Wheat farmers in Argentina are racing to spray fields against what may be the biggest plague of locusts in 30 years.
The locusts have thrived during two years of drought, and threaten to damage 2.56m ha of crops. Wheat harvest in Argentina is only 11% complete, well behind last year due to heavy rain, and the Buenos Aires Cereals Exchange estimates that output will fall to 7.5m tonnes this year, down from 8.4m tonnes last year and 16.4m tonnes in 2007/08.
Combined with the smallest planted area on record, poor growing conditions, and strong demand from Brazil after its own wet harvest, the threat of locust damage has already caused local prices to rise sharply. But EU and UK values have not responded, with markets fairly quiet.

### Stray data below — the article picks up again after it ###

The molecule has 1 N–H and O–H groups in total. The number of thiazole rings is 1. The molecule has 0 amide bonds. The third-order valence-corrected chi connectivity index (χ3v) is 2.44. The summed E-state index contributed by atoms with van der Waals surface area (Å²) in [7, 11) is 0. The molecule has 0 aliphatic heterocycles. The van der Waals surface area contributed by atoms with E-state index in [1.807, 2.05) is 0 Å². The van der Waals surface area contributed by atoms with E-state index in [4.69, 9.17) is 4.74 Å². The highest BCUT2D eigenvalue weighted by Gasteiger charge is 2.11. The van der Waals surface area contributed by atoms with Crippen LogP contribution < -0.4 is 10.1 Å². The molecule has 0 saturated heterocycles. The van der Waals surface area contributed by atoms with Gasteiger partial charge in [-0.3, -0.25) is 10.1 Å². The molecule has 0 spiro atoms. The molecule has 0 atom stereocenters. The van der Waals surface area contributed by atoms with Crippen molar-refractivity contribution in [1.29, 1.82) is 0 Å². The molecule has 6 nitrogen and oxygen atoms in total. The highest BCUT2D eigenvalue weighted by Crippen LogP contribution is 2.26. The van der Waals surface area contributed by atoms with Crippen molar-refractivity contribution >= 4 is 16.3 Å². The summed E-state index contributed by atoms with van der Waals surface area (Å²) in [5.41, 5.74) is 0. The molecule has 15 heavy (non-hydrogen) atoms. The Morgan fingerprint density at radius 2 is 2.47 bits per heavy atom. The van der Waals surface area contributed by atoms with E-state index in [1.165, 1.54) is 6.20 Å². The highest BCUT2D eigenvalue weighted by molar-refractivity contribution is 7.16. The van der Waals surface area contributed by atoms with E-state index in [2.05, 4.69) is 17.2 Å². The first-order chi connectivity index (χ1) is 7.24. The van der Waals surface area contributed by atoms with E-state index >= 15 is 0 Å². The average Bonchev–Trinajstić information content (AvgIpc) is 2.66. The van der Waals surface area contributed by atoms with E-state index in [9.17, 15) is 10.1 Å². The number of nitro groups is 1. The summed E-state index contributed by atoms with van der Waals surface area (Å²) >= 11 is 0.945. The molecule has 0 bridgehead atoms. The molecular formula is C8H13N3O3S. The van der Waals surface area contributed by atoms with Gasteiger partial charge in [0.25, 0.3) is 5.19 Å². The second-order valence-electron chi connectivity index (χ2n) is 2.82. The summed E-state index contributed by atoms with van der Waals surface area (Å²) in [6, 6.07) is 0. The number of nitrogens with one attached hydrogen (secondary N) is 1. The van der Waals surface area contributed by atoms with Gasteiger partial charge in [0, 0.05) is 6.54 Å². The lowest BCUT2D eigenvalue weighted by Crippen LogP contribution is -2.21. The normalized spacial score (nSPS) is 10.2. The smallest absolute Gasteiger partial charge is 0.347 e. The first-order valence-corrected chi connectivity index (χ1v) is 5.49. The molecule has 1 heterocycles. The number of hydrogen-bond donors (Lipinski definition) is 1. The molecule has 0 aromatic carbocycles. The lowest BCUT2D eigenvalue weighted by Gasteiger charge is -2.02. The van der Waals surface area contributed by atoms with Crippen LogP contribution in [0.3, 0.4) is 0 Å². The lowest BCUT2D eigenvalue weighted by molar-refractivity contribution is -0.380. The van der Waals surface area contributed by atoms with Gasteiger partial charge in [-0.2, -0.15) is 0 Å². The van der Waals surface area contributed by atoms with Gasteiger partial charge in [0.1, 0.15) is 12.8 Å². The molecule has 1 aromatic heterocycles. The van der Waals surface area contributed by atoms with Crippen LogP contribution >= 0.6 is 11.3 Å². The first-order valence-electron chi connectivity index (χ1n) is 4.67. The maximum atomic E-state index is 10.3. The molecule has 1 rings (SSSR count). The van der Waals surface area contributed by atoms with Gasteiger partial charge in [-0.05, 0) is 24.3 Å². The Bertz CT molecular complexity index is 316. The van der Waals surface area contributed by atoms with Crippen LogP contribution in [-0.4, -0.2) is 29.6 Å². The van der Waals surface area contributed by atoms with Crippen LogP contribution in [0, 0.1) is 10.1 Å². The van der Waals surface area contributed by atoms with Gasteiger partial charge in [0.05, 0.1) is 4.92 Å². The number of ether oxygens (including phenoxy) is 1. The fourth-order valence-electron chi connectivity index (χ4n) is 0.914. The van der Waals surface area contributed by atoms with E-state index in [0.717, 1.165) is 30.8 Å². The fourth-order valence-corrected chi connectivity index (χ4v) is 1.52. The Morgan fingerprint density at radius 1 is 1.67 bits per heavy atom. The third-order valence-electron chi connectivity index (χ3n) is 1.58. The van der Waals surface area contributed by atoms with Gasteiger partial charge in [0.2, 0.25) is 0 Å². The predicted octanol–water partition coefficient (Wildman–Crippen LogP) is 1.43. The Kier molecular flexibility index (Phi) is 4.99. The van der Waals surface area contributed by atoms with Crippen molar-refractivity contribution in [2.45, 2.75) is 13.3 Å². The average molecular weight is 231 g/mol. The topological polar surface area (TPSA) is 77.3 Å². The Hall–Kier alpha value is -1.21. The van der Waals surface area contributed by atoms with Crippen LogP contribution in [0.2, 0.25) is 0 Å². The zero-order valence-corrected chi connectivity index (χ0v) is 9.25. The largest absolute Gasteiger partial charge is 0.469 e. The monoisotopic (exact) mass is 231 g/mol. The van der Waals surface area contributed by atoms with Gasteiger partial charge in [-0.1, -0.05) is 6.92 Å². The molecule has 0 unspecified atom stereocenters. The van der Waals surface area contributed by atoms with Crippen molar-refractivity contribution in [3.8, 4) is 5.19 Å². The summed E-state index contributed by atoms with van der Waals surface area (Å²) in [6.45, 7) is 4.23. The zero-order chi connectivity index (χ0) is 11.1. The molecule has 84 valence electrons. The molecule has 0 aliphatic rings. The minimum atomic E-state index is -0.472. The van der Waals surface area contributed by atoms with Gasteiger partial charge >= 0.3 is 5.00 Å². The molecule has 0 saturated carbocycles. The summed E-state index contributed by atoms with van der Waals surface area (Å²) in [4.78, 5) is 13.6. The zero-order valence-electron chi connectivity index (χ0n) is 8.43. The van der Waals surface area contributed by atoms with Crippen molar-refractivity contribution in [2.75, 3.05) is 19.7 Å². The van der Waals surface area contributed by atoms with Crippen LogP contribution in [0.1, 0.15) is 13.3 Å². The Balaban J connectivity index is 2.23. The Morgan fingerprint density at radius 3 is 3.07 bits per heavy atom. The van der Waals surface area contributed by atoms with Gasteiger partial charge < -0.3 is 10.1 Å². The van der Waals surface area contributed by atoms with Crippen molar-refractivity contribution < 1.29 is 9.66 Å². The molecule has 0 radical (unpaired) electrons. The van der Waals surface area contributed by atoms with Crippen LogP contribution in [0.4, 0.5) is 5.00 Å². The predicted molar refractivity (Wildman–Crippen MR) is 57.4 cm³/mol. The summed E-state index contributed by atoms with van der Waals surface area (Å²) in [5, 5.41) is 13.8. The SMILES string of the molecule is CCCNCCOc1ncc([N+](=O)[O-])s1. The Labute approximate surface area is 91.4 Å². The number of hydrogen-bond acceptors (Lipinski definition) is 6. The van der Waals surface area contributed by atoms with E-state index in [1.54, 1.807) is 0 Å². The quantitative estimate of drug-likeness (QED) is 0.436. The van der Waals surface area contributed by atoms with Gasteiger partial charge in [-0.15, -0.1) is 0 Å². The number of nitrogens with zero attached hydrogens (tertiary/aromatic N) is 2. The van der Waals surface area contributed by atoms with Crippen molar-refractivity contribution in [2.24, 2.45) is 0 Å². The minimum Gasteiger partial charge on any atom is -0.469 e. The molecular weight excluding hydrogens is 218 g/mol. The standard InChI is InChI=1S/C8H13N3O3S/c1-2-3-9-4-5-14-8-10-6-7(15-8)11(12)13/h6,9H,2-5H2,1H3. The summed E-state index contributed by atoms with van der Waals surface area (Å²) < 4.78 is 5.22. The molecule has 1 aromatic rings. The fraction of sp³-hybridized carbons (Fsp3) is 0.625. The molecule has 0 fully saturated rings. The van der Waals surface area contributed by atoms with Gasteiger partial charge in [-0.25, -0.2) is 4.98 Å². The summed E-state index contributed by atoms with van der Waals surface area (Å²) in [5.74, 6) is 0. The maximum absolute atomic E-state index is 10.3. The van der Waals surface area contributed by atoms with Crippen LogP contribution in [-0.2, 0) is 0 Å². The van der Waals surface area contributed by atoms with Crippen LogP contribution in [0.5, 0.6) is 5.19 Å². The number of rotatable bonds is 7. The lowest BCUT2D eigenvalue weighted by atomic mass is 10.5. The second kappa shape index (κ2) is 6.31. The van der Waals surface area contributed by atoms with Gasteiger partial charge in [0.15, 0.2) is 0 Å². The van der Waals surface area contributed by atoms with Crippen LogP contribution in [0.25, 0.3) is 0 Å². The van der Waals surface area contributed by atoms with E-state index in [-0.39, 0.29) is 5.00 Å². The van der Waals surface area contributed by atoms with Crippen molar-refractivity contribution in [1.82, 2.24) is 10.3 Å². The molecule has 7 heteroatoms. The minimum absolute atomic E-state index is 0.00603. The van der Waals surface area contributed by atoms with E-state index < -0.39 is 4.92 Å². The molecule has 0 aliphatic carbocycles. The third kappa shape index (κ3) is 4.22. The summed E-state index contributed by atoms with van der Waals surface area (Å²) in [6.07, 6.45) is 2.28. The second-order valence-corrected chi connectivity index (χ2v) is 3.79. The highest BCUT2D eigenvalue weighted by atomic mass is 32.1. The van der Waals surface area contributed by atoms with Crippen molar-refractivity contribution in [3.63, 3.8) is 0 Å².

Meanwhile, Argentina’s soyabean plantings are forecast at a record high of 18.5m ha, with Brazil also planting a record area. Together, the two countries are forecast to produce an additional 24m tonnes of soyabeans for export, says a recent report from Rabobank. “Our expectations for soybean market fundamentals for next season suggest a supply-led bear market for soybean prices throughout 2010.” With a record American crop now harvested, it forecasts world soyabean stocks to increase by 30% in 2010, leading to a 12% drop in prices.